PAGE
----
Predators Interview part 2 - About the Production

Predators Interview part 2 - About the Production


Cast: Adrien Brody, Topher Grace, Alice Braga, Walton Goggins
Director: Nimrod Antal
Genre: Action-Adventure
Rated: MA
Running Time: 107 minutes

Synopsis: Predators, a bold new chapter in the Predator universe, shot under the creative auspices of Robert Rodriguez, stars Adrien Brody as Royce, a cold-blooded mercenary whose only allegiance is to those who pay him. He reluctantly leads a group of elite warriors who come to realise they've been brought together on an alien planet... as prey. With the notable exception of disgraced physician, they are all coldblooded killers - mercenaries, Yakuza, convicts, death squad members - human "predators" that are now being systemically hunted and eliminated by a new breed of alien Predators.

Release Date: July 8th, 2010

About the Production
After beginning production on October 12, 2009 in the jungles of Hawaii, cast and crew completed filming on Predators in Central Texas. Director Nimrod Antal, along with his long-time collaborator director of photography Gyula Pados, teamed with many of Robert Rodriguez's regular crew at the latter's Austin-based facility Troublemaker Studios, including production designers Steve Joyner and Caylah Eddleblute, costume designer Nina Proctor, stunt coordinator Jeff Dashnaw, visual effects supervisors Jabbar Raisani and Rodney J. Brunet (the latter of Troublemaker Digital), and Greg Nicotero and Howard Berger of KNB EFX Group, Inc. Since the majority of the story takes place in a jungle, an unusually large greens department, led by Greens Designer Richard Bell, also became a critical component of the production.

The team is filled with unabashed fans of the original Predator film. "I think the fantastic thing about Predators is this is a project that's been close to Robert Rodriguez's heart forever," says production designer Steve Joyner. "This is a film made by fans, for fans."

"We all were inspired by the original Predator, adds production designer Caylah Eddleblute. "I've studied every frame of the original. It had great foreground images - always something between the character and the camera. Everything was really structured and had a great architecture to it. When you have that kind of challenge facing you, you want to rise to the occasion."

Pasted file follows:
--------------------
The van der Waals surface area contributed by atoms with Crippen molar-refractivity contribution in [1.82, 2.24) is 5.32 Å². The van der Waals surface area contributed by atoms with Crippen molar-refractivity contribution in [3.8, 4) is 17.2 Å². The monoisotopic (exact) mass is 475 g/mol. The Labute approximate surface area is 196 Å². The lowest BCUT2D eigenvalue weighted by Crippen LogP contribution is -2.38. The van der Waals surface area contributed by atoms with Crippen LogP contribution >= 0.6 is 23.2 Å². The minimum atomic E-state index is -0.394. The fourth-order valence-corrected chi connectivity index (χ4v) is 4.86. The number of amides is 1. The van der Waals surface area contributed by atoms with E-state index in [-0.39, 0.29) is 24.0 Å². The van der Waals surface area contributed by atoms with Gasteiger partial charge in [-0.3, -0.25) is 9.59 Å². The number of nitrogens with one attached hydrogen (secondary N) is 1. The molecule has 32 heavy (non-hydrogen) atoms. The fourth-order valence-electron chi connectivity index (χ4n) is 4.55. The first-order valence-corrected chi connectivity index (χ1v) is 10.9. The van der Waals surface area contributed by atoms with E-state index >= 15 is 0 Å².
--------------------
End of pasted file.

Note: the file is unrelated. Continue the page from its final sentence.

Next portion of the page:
The filmmakers had only ten weeks of prep to ready a massive production that encompassed an ensemble cast and multiple creature characters in a stunt-filled, action-packed story; challenging locations in two states; and considerable site prep and elaborate sets construction. Making things no less difficult was their intent to do many of the effects practically or in-camera - everything from smoke to creatures to stunts to explosions. The visual effects team would take up the slack in post-production.

Producer Elizabeth Avellán attributes Troublemaker Studios' ability to produce a quality movie for a reasonable price to the talent and attitude of their regular collaborators. "We took most of our regular crew at Troublemaker to Hawaii because they're amazing. We just have a working environment that's comparable to none. Fox has been so impressed with the working process that we have here."

Much of the film's visual style was defined by its jungle locations and sets. "Early on, Gyula Pados, Steve Joyner, Caylah Eddleblute and I sat down and we tried to think of other films that had epic jungle scenes that were really visually stunning and complemented what the story was trying to achieve," reveals Nimrod Antal. "We all agreed that our jungle couldn't be the beautiful and lush; instead, it had to complement the Predator characters and the story. We achieved a lot of that through lighting and composition, but the jungle locations that we found were impressive."